So I’m Moving to Tulsa

Mike Basch
7 min readFeb 23, 2018

Or as it’s known in certain circles, “The Paris of the Heartland.”

Those of you who know me may think this sounds a bit crazy, but allow me to explain.

2017 was an introspective year for me. One key takeaway: My personal realization that my guiding north star is the pursuit of challenges that push me beyond my comfort zone, and–as I’ve gotten older–empower me to create the greatest positive change in the world. Right now the opportunity to do both of those things lies in Tulsa, Oklahoma.

In Tulsa, I will be working with George Kaiser Family Foundation (GKFF). For those of you unfamiliar with George Kaiser or his family foundation, George Kaiser is a 75-year old Tulsa-native, a successful oil & gas tycoon, and as of July 26, 2010, he joined a handful of billionaires worldwide in committing to The Giving Pledge: promising to spend a considerable amount of his fortune to work that positively impacts the community

Philanthropists are fortunate enough to choose causes that are most meaningful to them, and Kaiser’s aim is to solve the complex challenge of intergenerational poverty. In many ways, birth is a lottery; Kaiser recognizes that he had a winning ticket. He was born into wealth and raised by parents who valued education. If he had been born homeless, he readily admits he would likely still be homeless today. With that in mind, Kaiser seeks to better the odds in the birth lottery, & ensure every child has the opportunity to live a secure, productive, and happy life. While Kaiser’s resources may not be enough to address this issue globally, he aims to solve it for every child born in Tulsa. I find the issue of intergenerational poverty and a growing wealth gap in the U.S., to be one of the toughest challenges of our time, and am excited to be on the front line of those tackling it.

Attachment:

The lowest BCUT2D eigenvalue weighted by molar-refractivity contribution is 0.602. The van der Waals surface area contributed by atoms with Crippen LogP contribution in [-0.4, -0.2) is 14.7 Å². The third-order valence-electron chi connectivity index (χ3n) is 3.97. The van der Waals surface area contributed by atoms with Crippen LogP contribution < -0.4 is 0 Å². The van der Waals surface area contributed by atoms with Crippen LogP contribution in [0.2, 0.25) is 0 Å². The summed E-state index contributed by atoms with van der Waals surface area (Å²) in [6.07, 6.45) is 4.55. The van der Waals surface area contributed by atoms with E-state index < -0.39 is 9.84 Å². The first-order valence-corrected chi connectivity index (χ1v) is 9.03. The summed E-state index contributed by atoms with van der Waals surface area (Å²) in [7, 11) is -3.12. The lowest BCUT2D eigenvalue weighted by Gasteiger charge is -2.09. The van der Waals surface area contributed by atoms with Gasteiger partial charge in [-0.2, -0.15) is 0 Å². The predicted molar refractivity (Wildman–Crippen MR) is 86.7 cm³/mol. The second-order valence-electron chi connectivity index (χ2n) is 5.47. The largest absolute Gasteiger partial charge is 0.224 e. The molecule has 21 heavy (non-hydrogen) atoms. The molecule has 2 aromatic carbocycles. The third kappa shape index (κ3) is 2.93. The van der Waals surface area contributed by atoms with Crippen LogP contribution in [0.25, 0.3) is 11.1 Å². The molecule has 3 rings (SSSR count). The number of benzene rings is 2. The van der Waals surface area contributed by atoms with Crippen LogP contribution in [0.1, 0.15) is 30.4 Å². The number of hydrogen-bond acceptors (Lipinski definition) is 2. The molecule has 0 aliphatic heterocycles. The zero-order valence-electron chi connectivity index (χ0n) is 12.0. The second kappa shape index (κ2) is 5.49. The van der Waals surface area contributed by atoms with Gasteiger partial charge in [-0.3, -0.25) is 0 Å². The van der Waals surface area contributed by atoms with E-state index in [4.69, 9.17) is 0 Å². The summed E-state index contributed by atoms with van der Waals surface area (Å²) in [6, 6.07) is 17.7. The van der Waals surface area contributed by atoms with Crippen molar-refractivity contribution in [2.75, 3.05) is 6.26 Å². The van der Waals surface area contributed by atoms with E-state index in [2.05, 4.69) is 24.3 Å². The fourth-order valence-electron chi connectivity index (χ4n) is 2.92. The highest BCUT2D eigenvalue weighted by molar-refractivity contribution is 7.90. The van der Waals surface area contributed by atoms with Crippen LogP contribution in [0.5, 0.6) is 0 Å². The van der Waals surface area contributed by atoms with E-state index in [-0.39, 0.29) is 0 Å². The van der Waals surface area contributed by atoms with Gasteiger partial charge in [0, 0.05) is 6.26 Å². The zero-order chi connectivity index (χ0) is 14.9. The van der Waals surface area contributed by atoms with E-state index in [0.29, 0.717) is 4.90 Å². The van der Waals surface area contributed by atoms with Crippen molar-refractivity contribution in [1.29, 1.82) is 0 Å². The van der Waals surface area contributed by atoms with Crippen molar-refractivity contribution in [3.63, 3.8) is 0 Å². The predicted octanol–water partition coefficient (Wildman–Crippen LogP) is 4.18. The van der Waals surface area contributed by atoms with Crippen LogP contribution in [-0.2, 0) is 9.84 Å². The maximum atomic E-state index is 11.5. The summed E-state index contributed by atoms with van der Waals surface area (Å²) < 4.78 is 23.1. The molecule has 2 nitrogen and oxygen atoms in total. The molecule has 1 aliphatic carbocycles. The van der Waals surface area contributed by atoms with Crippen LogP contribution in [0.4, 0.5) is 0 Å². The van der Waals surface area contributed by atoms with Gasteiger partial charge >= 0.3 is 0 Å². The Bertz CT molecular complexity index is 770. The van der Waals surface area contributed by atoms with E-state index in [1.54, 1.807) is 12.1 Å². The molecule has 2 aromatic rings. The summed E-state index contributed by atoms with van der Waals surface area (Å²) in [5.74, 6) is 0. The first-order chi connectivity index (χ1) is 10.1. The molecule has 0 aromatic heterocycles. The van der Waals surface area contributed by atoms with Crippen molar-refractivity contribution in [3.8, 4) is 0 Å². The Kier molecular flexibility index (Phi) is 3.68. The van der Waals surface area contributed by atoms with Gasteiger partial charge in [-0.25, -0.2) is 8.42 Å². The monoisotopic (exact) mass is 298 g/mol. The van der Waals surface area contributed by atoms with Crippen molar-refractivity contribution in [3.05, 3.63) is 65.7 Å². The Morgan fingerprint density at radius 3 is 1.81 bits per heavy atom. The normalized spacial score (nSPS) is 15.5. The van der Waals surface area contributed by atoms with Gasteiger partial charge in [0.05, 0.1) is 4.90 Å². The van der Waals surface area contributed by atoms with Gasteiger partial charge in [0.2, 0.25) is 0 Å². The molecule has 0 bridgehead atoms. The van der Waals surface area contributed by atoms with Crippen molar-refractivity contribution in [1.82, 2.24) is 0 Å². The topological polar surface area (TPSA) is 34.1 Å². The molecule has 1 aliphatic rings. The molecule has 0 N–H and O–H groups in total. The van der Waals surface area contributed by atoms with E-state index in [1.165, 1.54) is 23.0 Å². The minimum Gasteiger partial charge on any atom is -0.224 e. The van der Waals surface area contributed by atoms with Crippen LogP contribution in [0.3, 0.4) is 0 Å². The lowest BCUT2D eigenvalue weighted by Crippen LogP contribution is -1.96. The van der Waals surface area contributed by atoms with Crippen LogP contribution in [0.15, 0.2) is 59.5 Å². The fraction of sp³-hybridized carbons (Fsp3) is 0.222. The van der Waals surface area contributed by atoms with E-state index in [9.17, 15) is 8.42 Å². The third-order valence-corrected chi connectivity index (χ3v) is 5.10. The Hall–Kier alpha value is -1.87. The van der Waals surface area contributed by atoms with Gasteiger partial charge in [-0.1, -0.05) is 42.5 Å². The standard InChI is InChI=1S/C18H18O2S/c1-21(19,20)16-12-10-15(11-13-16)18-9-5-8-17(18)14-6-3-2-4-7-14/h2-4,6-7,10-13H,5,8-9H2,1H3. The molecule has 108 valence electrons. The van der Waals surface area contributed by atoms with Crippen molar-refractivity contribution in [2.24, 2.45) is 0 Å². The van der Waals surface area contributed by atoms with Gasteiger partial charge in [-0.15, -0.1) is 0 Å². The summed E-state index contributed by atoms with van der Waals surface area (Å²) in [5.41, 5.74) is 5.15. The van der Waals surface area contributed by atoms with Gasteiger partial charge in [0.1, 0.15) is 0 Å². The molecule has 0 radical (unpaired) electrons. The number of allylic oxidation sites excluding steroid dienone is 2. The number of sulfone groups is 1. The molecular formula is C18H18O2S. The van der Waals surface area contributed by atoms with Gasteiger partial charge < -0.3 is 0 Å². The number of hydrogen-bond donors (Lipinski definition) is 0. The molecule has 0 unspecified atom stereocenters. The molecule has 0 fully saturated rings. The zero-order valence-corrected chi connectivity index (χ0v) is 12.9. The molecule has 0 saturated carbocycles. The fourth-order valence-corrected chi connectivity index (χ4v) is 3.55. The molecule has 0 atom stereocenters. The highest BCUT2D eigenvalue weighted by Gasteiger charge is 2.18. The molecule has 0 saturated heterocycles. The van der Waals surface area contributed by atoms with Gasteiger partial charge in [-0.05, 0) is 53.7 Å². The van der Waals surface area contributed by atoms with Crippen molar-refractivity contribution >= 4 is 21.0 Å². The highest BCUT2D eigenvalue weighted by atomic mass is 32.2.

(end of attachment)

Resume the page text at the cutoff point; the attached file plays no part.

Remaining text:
Some of George Kaiser’s Tulsa efforts include:

  1. Providing a comprehensive Birth-Eight Strategy (BEST) for low-income Tulsans
  2. Funding initiatives that tackle some of Tulsa’s toughest issues: programs addressing Tulsa’s female incarceration epidemic (Oklahoma has the highest rate in the country) and teen pregnancy rate (Oklahoma ranks second highest in the country).
  3. Creating the largest and most elaborate privately funded park in U.S. history–a Gathering Place for Tulsans–which opens this Summer

In pursuit of civic enhancement, Kaiser has spearheaded many initiatives, including the development of the Tulsa Arts District (where I will be residing). Over the past few years, Kaiser has literally changed the physical landscape of downtown Tulsa, and has launched initiatives that include:

  1. An Artist fellowship for literary and visual artists seeking funding to develop their work while residing in Tulsa
  2. Extensive music archives featuring icons like Bob Dylan and Woody Guthrie

3. Co-working spaces aimed at supporting start-ups & entrepeneurs.

4. Green spaces designated for arts and community activities

All of these initiatives are against a backdrop of a city with around 1 million people in the metropolitan area (47th in U.S. population), that sits on Route-66 smack dab in the middle of the country, and epitomizes as much as one city ever can, “Anytown USA.” In fact, Tulsa is so representative of the rest of the U.S., that Procter & Gamble, McDonalds, and many other global brands often roll out new products in Tulsa, considering it to be the best test-market in the nation!